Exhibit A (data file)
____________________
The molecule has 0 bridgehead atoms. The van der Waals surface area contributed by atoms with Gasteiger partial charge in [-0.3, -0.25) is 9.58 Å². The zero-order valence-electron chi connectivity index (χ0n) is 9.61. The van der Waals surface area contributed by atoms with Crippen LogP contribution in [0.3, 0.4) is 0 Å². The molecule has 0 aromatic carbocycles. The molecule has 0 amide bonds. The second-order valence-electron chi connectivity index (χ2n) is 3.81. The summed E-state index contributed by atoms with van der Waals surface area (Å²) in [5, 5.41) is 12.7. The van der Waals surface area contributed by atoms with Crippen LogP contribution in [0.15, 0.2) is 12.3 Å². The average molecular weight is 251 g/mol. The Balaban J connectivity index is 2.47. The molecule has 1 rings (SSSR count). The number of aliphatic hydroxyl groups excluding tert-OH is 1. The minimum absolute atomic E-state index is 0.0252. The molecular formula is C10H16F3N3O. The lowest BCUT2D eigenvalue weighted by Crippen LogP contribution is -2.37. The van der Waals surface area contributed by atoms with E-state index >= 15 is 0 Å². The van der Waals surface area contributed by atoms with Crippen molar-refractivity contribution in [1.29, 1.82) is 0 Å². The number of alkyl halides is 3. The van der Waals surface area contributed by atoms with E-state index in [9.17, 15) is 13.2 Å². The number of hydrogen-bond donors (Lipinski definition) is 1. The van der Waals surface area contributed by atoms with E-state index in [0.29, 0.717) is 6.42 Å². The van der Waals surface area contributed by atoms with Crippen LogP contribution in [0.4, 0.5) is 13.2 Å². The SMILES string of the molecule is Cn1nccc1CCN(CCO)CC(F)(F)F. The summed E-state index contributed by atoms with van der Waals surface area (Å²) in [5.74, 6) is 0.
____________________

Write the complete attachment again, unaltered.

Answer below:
The molecule has 0 bridgehead atoms. The van der Waals surface area contributed by atoms with Gasteiger partial charge in [-0.3, -0.25) is 9.58 Å². The zero-order valence-electron chi connectivity index (χ0n) is 9.61. The van der Waals surface area contributed by atoms with Crippen LogP contribution in [0.3, 0.4) is 0 Å². The molecule has 0 aromatic carbocycles. The molecule has 0 amide bonds. The second-order valence-electron chi connectivity index (χ2n) is 3.81. The summed E-state index contributed by atoms with van der Waals surface area (Å²) in [5, 5.41) is 12.7. The van der Waals surface area contributed by atoms with Crippen LogP contribution in [0.15, 0.2) is 12.3 Å². The average molecular weight is 251 g/mol. The Balaban J connectivity index is 2.47. The molecule has 1 rings (SSSR count). The number of aliphatic hydroxyl groups excluding tert-OH is 1. The minimum absolute atomic E-state index is 0.0252. The molecular formula is C10H16F3N3O. The lowest BCUT2D eigenvalue weighted by Crippen LogP contribution is -2.37. The van der Waals surface area contributed by atoms with E-state index >= 15 is 0 Å². The van der Waals surface area contributed by atoms with Crippen molar-refractivity contribution in [1.29, 1.82) is 0 Å². The number of alkyl halides is 3. The van der Waals surface area contributed by atoms with E-state index in [9.17, 15) is 13.2 Å². The number of hydrogen-bond donors (Lipinski definition) is 1. The van der Waals surface area contributed by atoms with E-state index in [0.29, 0.717) is 6.42 Å². The van der Waals surface area contributed by atoms with Crippen LogP contribution in [0.4, 0.5) is 13.2 Å². The SMILES string of the molecule is Cn1nccc1CCN(CCO)CC(F)(F)F. The summed E-state index contributed by atoms with van der Waals surface area (Å²) in [5.74, 6) is 0.